Ruling coalition hopeful on UML coming to termsAs the Supreme Court paved the way for the government to table the second constitution amendment bill in Parliament for deliberation, ruling parties have said that any decision on the constitution amendment bill should be taken by the Parliament after detailed deliberations on the contents.
As the Supreme Court paved the way for the government to table the second constitution amendment bill in Parliament for deliberation, ruling parties have said that any decision on the constitution amendment bill should be taken by the Parliament after detailed deliberations on the contents.
Stating that talks were on with the main opposition to come to terms on the bill, leaders have said that they were hopeful on finding an amicable solution before the next Parliament meet scheduled on January 8.
However, one of the pertinent issues—changing federal delineation— remains a bone of contention. Declining to issue an interim order against the preparations to forward the proposal, the court nevertheless reminded the political parties of Article 274 (4), which states that consent of the concerned provincial assembly is required while redrawing their boundaries.
With the main opposition CPN-UML softening its stance on allowing Parliament proceedings, leaders say the ruling coalition of CPN Maoist (Centre) and Nepali Congress has three options to consider with the amendment bill. The first option would be to table the bill as it is, including the provision of redrawing the boundary of Province 5. In such a scenario, the coalition leaders are ready to take the amendment bill to vote to decide its fate, and if the bill is passed, leaders are said to be willing to accept whatever the court decides later on changing the federal boundary without the consent of the provincial assembly.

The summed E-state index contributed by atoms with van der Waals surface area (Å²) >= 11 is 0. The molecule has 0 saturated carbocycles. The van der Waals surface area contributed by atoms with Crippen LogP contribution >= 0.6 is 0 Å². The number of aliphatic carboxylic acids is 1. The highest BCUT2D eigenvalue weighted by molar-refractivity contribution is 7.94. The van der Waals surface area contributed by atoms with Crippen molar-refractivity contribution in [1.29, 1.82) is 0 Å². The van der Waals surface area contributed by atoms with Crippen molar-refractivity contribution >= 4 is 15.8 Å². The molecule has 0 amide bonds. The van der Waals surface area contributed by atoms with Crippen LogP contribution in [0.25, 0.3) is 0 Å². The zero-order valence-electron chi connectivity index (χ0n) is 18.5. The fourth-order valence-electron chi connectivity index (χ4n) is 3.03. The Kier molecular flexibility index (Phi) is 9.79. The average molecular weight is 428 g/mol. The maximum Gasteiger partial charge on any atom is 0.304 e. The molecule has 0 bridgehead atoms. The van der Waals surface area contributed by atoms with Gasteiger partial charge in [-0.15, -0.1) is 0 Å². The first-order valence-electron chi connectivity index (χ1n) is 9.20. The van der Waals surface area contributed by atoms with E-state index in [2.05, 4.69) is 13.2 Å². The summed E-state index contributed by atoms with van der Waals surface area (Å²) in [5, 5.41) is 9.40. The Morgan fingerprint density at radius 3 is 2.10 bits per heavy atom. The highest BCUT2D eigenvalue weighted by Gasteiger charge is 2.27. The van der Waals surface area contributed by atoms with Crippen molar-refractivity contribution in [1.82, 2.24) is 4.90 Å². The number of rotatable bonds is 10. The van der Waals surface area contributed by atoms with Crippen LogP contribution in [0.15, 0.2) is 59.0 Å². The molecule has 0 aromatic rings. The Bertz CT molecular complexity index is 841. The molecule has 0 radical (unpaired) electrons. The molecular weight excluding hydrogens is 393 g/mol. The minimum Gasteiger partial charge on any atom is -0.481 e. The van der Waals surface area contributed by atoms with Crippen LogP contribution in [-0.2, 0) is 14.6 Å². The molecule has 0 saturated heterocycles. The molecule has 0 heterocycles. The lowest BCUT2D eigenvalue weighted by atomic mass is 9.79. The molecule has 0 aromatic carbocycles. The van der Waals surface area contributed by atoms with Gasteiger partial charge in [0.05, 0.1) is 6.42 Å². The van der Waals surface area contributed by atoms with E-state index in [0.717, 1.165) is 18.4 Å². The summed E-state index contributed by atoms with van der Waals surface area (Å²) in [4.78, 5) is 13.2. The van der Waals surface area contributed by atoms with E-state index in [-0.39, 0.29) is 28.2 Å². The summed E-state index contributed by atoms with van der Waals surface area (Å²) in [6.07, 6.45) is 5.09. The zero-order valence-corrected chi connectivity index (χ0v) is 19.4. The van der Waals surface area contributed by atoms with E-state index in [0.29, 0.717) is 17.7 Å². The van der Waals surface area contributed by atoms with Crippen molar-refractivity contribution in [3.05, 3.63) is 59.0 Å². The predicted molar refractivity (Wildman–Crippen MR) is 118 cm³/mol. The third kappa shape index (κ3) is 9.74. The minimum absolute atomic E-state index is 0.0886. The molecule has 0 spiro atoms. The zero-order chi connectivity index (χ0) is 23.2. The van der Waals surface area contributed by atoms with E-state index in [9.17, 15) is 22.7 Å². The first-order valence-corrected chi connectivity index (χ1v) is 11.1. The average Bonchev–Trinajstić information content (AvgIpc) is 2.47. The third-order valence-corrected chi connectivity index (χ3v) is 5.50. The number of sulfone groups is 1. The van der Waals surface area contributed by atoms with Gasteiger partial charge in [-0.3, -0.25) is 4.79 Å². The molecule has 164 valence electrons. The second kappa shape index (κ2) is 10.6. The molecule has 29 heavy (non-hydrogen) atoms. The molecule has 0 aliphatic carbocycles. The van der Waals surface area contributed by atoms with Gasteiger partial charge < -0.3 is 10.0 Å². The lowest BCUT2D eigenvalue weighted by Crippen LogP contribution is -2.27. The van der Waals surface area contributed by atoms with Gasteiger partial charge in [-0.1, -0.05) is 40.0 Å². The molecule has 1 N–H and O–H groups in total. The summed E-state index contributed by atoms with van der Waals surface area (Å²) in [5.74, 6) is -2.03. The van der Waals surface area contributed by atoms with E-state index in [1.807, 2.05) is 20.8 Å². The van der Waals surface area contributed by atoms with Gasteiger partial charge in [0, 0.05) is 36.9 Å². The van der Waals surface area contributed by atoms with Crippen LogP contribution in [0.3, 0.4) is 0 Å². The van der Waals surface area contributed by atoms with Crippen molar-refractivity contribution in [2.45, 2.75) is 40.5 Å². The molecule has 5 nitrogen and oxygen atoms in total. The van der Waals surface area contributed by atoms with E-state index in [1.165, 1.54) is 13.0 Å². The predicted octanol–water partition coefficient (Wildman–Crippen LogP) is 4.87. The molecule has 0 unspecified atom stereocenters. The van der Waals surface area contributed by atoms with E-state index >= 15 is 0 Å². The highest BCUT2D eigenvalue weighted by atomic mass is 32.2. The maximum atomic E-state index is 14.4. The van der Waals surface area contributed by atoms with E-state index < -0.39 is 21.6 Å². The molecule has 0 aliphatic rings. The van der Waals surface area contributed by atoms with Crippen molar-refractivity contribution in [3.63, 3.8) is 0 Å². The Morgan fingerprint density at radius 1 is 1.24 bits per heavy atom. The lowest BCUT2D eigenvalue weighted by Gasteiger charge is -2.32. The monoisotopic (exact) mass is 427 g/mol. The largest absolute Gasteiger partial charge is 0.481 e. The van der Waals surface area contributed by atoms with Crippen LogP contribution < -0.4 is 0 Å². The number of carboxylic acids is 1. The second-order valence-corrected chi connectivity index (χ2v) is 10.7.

According to NC leader Ram Sharan Mahat, the court has left space for it to intervene in such case. "Therefore, the crux of the matter was to debate the bill in Parliament. Then we could have a more overall picture of where the bill was headed," he said.
Another school of thought prevailing within the ruling coalition was to make changes to the amendment bill by withdrawing the provision of changing state delineation. In such a case, leaders believe it would be easier to convince the UML to vote in favour of the bill.
The third option leaders foresee was to amend Article 274 (4) to allow the Parliament to make a final call on redrawing federal boundaries, removing the provision of having to take consent of the provincial boundary for it. Ruling coalition leaders believe that if a two-thirds majority is guaranteed to pass the amendment bill, then the same votes could amend the article as well.
Deputy Prime Minister and Home Minister Bimalendra Nidhi said talks were on to give the constitution amendment bill a safe landing. “Such a case to amend the article and redraw federal boundaries is also a possibility. But the main thing now is that the court has clearly stated that Parliament is solely authorised to make and amend laws. After required deliberation, Parliament will decide the fate of the bill,” Nidhi told the Post.
CPN Maoist (Centre) leader Giriraj Man Pokhrel also said talks were on with the main opposition to support the bill without any changes in Parliament.